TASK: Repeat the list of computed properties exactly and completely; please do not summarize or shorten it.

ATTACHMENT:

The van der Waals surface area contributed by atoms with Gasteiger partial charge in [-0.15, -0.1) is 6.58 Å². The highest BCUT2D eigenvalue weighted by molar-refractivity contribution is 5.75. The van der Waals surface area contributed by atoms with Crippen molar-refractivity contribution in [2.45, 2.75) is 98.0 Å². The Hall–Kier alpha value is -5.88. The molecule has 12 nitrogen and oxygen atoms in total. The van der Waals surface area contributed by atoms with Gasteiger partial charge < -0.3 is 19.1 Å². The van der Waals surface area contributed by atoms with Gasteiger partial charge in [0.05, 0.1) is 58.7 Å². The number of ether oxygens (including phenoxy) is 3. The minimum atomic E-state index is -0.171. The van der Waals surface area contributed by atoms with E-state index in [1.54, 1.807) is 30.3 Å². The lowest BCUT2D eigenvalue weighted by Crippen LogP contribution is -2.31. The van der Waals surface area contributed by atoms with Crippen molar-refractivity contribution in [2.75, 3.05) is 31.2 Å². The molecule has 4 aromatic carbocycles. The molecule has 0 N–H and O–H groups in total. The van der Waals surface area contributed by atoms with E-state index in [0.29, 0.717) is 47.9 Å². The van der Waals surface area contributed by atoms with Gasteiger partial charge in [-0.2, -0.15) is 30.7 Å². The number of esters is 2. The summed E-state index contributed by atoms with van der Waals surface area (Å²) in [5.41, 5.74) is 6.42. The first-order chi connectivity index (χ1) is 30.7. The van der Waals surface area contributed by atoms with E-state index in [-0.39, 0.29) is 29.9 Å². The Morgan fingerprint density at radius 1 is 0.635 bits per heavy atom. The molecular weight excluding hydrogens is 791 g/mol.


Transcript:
The van der Waals surface area contributed by atoms with Gasteiger partial charge in [-0.15, -0.1) is 6.58 Å². The highest BCUT2D eigenvalue weighted by molar-refractivity contribution is 5.75. The van der Waals surface area contributed by atoms with Crippen molar-refractivity contribution in [2.45, 2.75) is 98.0 Å². The Hall–Kier alpha value is -5.88. The molecule has 12 nitrogen and oxygen atoms in total. The van der Waals surface area contributed by atoms with Gasteiger partial charge < -0.3 is 19.1 Å². The van der Waals surface area contributed by atoms with Gasteiger partial charge in [0.05, 0.1) is 58.7 Å². The number of ether oxygens (including phenoxy) is 3. The minimum atomic E-state index is -0.171. The van der Waals surface area contributed by atoms with E-state index in [1.54, 1.807) is 30.3 Å². The lowest BCUT2D eigenvalue weighted by Crippen LogP contribution is -2.31. The van der Waals surface area contributed by atoms with Crippen molar-refractivity contribution in [2.75, 3.05) is 31.2 Å². The molecule has 4 aromatic carbocycles. The molecule has 0 N–H and O–H groups in total. The van der Waals surface area contributed by atoms with E-state index in [0.29, 0.717) is 47.9 Å². The van der Waals surface area contributed by atoms with Gasteiger partial charge in [-0.2, -0.15) is 30.7 Å². The number of esters is 2. The summed E-state index contributed by atoms with van der Waals surface area (Å²) in [5.41, 5.74) is 6.42. The first-order chi connectivity index (χ1) is 30.7. The van der Waals surface area contributed by atoms with E-state index in [-0.39, 0.29) is 29.9 Å². The Morgan fingerprint density at radius 1 is 0.635 bits per heavy atom. The molecular weight excluding hydrogens is 791 g/mol.